Bonnie

and pet, it is recommended that you consult an attorney to determine the best tool for your particular situation.

Your Will Some pet owners make provisions for the care of their pet in their will. However, a will has several drawbacks—it can take a long time to probate or someone may contest it. Your wishes may not be put into effect until the conflict is resolved or a court may refuse to enforce your instructions. Additionally, a will is only effective upon your death.

Power of Attorney Should you become incapacitated, a power of attorney with special provisions for your pet can be very useful. Those provisions should authorize your agent to care for your pet and spend your money for your pet’s care. You can also give your agent the power to place the pet with a www.novadogmagazine.com

19


Annual Cost of Care The American Society for the Prevention of Cruelty to Animals (ASPCA) estimates annual costs for

$1,314 • a medium dog at $1,580 • a large dog at $1,843. • a small dog at

For a detailed breakdown of pet care costs visit www.aspca.org/adoption/pet-carecosts.aspx.

One of the most important decisions is to designate the trustee of your pet trust. The trustee will hold, manage, and administer the funds according to the terms of the trust. You must also decide who will be the pet’s caregiver on a day-to-day basis. It is crucial to name someone who is willing and able to take on this duty. You should name alternate trustees and pet caregivers in the event the original trustee or caregiver becomes unable to serve in his or her respective functions for whatever reason. In a pet trust, you can be as specific as you wish about the care of your pet. Consider the standard of living you want your pet to have and the type of care that your pet is to receive. You can specify your preferred brand of pet food, veterinarians, walking/exercising instructions, training, behavior concerns, and other special instructions. For instance, when owner Ken Kemper of Hagerstown, MD, died several years ago, Kemper left $400,000 and his house to his three rescues—a Beagle and two Lab mixes named Buckshot, Katie, and Obu-Jet. He also left instructions that the dogs were to have a special weekly dinner. The dogs’ caretaker continues Kemper’s tradition of a Friday night spaghetti dinner, complete with meatballs and garlic bread.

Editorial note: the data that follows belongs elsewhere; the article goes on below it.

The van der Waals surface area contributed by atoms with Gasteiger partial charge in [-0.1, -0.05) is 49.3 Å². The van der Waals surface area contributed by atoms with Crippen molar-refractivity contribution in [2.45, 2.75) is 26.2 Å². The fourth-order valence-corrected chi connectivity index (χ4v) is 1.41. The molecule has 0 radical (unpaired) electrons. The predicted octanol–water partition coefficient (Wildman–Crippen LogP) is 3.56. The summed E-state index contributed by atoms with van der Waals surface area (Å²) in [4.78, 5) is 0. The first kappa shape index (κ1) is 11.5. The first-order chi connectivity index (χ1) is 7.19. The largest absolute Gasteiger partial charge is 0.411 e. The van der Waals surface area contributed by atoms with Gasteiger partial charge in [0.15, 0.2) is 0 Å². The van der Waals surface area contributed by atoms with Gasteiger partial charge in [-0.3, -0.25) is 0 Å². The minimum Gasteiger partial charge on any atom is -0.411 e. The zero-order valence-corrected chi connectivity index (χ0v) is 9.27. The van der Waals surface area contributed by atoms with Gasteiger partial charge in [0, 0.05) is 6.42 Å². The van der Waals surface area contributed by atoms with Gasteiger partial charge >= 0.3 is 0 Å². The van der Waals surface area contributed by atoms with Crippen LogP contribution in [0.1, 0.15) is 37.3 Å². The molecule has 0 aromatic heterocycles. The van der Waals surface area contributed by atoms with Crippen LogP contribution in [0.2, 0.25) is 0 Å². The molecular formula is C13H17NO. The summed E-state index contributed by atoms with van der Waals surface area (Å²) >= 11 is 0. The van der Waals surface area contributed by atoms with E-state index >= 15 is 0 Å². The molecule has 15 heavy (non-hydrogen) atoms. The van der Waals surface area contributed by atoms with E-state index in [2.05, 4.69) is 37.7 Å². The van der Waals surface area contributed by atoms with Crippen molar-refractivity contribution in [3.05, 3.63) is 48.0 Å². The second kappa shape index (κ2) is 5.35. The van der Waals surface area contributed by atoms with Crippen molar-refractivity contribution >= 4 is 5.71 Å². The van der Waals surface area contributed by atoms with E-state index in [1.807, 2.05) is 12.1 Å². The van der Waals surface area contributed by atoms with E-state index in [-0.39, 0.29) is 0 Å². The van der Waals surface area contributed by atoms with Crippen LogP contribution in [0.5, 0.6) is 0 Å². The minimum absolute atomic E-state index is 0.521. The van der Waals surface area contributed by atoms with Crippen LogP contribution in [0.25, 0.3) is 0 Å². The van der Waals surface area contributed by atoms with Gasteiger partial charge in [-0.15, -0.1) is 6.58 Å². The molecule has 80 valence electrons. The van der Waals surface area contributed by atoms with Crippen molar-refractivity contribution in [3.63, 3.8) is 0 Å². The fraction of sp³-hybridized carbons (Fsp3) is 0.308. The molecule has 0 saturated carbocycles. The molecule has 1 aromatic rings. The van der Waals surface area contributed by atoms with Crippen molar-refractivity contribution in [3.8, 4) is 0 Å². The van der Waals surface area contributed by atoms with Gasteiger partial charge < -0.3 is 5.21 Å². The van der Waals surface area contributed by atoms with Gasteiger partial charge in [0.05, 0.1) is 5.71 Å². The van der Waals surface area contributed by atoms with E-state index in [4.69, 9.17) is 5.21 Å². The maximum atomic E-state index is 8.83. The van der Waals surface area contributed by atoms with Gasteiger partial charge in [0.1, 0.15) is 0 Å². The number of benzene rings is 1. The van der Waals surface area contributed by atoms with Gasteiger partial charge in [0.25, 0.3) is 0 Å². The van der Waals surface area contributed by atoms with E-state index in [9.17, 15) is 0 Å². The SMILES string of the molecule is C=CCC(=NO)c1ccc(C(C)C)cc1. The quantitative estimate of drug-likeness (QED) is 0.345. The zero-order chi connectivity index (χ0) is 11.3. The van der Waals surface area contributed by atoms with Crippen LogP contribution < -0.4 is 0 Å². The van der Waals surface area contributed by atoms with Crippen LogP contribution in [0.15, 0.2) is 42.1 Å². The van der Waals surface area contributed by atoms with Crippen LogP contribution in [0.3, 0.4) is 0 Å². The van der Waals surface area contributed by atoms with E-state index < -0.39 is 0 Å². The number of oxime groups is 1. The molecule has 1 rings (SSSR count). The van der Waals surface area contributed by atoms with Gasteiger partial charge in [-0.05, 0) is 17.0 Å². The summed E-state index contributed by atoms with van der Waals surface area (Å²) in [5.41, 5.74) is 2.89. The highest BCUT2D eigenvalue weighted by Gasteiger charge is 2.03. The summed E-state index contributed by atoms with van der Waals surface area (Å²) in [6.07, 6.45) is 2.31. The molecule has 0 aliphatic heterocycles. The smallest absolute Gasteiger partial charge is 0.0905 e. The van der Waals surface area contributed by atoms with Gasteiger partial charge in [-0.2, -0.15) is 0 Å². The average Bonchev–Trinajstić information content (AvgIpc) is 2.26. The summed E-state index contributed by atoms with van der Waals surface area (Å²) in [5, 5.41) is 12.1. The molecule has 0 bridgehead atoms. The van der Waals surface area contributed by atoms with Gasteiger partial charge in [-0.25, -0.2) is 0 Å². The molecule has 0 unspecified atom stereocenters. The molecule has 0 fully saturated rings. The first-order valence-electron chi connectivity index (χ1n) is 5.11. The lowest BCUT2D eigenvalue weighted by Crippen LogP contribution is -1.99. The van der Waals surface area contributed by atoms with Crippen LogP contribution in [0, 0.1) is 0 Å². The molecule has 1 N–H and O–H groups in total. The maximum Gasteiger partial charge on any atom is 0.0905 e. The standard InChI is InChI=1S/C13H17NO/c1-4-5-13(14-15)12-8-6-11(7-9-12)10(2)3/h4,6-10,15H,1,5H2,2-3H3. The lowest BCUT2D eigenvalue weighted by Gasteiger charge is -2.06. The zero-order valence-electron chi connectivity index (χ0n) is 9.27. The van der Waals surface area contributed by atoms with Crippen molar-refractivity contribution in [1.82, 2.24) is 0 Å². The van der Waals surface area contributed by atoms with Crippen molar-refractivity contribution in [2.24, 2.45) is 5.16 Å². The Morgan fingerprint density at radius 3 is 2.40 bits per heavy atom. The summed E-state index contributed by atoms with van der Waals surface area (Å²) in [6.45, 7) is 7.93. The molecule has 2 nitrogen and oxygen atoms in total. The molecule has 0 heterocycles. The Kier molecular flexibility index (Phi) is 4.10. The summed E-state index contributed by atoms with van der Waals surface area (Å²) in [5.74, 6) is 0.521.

How Much is Enough? long-term caregiver if necessary. However, a power of attorney is only effective while you are alive.

Pet Trusts Perhaps the best option is to have a power of attorney along with a pet trust. A pet trust is a legally enforceable method to arrange for the care and maintenance of your pet in the event you become incapacitated or die. Depending on the laws of the state in which a pet trust is established, a pet trust can continue for the life of your pet or 21 years, or whichever occurs first.

Determining what sums are reasonable for your pet’s care is important so that you can fund the trust appropriately. Expenses to be considered include food, housing, medical care, and grooming. As with Leona Helmsley, courts will not hesitate to scale back a pet trust that is out of line with the amount someone has left for his or her loved ones. The amount you should leave in a trust for the care of your pets must factor in not only the size of your overall estate, but also the needs and age of your pets. The American Society for the Prevention of Cruelty to Animals (ASPCA) has a detailed breakdown of pet care costs at www.aspca.org/